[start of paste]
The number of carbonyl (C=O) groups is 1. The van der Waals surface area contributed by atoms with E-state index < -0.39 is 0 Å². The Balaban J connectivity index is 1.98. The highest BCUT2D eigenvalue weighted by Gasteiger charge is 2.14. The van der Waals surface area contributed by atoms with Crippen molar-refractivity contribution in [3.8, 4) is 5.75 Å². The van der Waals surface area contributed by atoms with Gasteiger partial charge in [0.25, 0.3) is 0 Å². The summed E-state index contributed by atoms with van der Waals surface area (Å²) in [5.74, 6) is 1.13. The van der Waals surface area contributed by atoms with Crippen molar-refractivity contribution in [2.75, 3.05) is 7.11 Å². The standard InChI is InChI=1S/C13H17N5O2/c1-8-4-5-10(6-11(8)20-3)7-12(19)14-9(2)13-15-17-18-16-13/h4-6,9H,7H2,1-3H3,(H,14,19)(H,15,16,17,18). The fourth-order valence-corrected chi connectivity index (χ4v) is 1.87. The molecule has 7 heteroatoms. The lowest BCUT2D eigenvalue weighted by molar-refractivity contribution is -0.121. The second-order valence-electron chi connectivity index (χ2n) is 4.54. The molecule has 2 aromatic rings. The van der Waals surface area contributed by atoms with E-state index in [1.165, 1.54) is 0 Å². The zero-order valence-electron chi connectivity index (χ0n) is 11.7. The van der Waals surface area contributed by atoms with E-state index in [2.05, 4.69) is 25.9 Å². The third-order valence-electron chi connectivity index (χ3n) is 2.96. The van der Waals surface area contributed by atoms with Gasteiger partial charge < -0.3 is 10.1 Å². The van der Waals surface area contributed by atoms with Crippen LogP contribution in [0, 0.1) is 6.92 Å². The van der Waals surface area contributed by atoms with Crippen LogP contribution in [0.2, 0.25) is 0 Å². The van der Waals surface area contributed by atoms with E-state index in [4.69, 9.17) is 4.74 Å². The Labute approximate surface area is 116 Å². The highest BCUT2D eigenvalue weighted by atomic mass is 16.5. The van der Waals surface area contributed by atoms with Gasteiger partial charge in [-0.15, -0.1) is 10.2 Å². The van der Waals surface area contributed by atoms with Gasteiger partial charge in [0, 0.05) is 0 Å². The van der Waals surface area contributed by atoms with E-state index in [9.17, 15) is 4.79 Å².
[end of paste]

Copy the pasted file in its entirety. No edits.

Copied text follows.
The number of carbonyl (C=O) groups is 1. The van der Waals surface area contributed by atoms with E-state index < -0.39 is 0 Å². The Balaban J connectivity index is 1.98. The highest BCUT2D eigenvalue weighted by Gasteiger charge is 2.14. The van der Waals surface area contributed by atoms with Crippen molar-refractivity contribution in [3.8, 4) is 5.75 Å². The van der Waals surface area contributed by atoms with Gasteiger partial charge in [0.25, 0.3) is 0 Å². The summed E-state index contributed by atoms with van der Waals surface area (Å²) in [5.74, 6) is 1.13. The van der Waals surface area contributed by atoms with Crippen molar-refractivity contribution in [2.75, 3.05) is 7.11 Å². The standard InChI is InChI=1S/C13H17N5O2/c1-8-4-5-10(6-11(8)20-3)7-12(19)14-9(2)13-15-17-18-16-13/h4-6,9H,7H2,1-3H3,(H,14,19)(H,15,16,17,18). The fourth-order valence-corrected chi connectivity index (χ4v) is 1.87. The molecule has 7 heteroatoms. The lowest BCUT2D eigenvalue weighted by molar-refractivity contribution is -0.121. The second-order valence-electron chi connectivity index (χ2n) is 4.54. The molecule has 2 aromatic rings. The van der Waals surface area contributed by atoms with E-state index in [1.165, 1.54) is 0 Å². The zero-order valence-electron chi connectivity index (χ0n) is 11.7. The van der Waals surface area contributed by atoms with E-state index in [2.05, 4.69) is 25.9 Å². The third-order valence-electron chi connectivity index (χ3n) is 2.96. The van der Waals surface area contributed by atoms with Gasteiger partial charge < -0.3 is 10.1 Å². The van der Waals surface area contributed by atoms with Crippen LogP contribution in [0, 0.1) is 6.92 Å². The van der Waals surface area contributed by atoms with Crippen LogP contribution in [0.2, 0.25) is 0 Å². The van der Waals surface area contributed by atoms with E-state index in [4.69, 9.17) is 4.74 Å². The Labute approximate surface area is 116 Å². The highest BCUT2D eigenvalue weighted by atomic mass is 16.5. The van der Waals surface area contributed by atoms with Gasteiger partial charge in [-0.15, -0.1) is 10.2 Å². The van der Waals surface area contributed by atoms with Gasteiger partial charge in [0, 0.05) is 0 Å². The van der Waals surface area contributed by atoms with E-state index in [9.17, 15) is 4.79 Å².